Judging Principals: Inside the Evaluation Debate
How should we judge the performance of Baton Rouge education reporter Charles Lussier?
That was the question posed by Vanderbilt University education professor Joseph Murphy, who suspected that by the second afternoon of EWA’s National Seminar his audience was ready for a fun exercise. Murphy talked about the difference between Lussier’s inputs (such as his education and technical skills), the work he does and his results (readership and response to his articles).
“What if we measure him on whether the paper increases circulation? Do you buy that?” Murphy asked.
“I could see them doing it,” Lussier joked to the audience at Vanderbilt University for the May seminar.
The parallel was to evaluating principals, a topic that Murphy’s colleague Ellen Goldring said gets far less attention than teacher evaluation. Goldring and Murphy, on faculty at Vanderbilt’s Peabody College, developed the Val-Ed instrument for rating educational leaders in six core areas: High standards for student learning, rigorous curriculum, quality instruction, culture of learning, community connections and performance accountability.
While the importance of good principals is clear, there’s little research linking principal evaluations to student achievement and school quality, Goldring and Murphy acknowledged. But Goldring said it’s important to get past the popular image of the charismatic principal and identify skills that can be evaluated and developed.
“At the policy level, we need to think beyond the born leader,” Goldring said.
“All school reform is a wager,” added Murphy. “It’s a bet that if you can focus a principal’s time on these things, that will make a difference.”
Denise Watts, zone superintendent for Charlotte-Mecklenburg Schools’ Project LIFT, brought a front-line perspective. Donors have pledged $55 million over five years to turn around nine struggling schools in the city’s impoverished west side. A good share of that money is going toward recruiting and rewarding principals and teachers.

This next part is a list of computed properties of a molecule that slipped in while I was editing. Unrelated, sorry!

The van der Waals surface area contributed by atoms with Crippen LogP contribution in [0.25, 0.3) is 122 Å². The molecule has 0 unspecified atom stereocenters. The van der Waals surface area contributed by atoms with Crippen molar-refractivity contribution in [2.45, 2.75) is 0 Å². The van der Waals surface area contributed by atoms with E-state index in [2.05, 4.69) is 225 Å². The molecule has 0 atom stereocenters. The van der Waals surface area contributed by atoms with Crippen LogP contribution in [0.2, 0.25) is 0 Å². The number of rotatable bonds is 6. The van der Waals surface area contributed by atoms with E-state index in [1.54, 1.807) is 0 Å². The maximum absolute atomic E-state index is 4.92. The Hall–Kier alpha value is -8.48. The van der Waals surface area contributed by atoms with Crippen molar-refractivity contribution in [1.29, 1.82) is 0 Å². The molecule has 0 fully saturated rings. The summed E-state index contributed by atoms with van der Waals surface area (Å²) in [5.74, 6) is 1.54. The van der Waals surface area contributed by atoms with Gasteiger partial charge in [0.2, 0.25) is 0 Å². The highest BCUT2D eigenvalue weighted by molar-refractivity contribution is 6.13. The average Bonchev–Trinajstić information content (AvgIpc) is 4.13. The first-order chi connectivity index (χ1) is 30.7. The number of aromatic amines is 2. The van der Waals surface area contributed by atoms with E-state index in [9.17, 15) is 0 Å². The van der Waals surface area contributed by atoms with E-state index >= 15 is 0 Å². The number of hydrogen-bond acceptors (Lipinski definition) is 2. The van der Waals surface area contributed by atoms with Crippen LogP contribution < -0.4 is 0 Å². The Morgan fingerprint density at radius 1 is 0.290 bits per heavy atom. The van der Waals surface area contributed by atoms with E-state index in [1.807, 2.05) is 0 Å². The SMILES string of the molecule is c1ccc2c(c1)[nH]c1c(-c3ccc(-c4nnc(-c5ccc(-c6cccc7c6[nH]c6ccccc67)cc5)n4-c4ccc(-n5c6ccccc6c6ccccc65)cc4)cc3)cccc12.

Watts uses North Carolina’s required principal evaluation for the formal year-end rating, but she says the most valuable work comes from regular contact and school visits. She said she does formal reviews at the beginning, middle and end of the year and visits each of her schools at least two or three times a month.
Watts, who led a high-performing suburban school and an urban turnaround school before going into central administration, said she’s been on the receiving end of the less helpful kind of rating, where a team swoops in at the end of the year and leaves the principal with a long checklist of things to work on.
But Watts acknowledged the up-close approach is easier for her, with nine schools to supervise, than it is for most principal supervisors. Her counterparts in Charlotte-Mecklenburg Schools have up to 40 schools, she said, and administrators in some urban districts have more than that.
Watts said she tries to keep her principals focused on the most urgent needs. For instance, she said, one of her schools has high teacher turnover and low ratings on the teacher survey: “That’s a top priority.”
“I am very outcome driven,” she said. “The final question is always, ‘Tell me the impact that had.’ ”
The question of how much weight to put on student test scores, a hot-button topic throughout the three-day National Seminar, came up in connection with principal ratings.
When Murphy introduced the idea of rating Lussier on newspaper circulation or web views, another reporter raised the possibility of doing something unethical to grab attention. The parallel to high-profile cheating scandals was clear.
“To hold a principal accountable for a test score of students … the question becomes one of control,” Murphy said. “Are there unintended consequences? Does it introduce distortion into the system?”
Watts says she doesn’t hesitate to hold her principals responsible for student performance on state exams. While there’s much outside of school that can distract students, “you cannot give up your influence.”
And while some principals around the nation have cheated to boost their numbers, “you have to trust that people will do the right thing until they show you otherwise,” Watts said.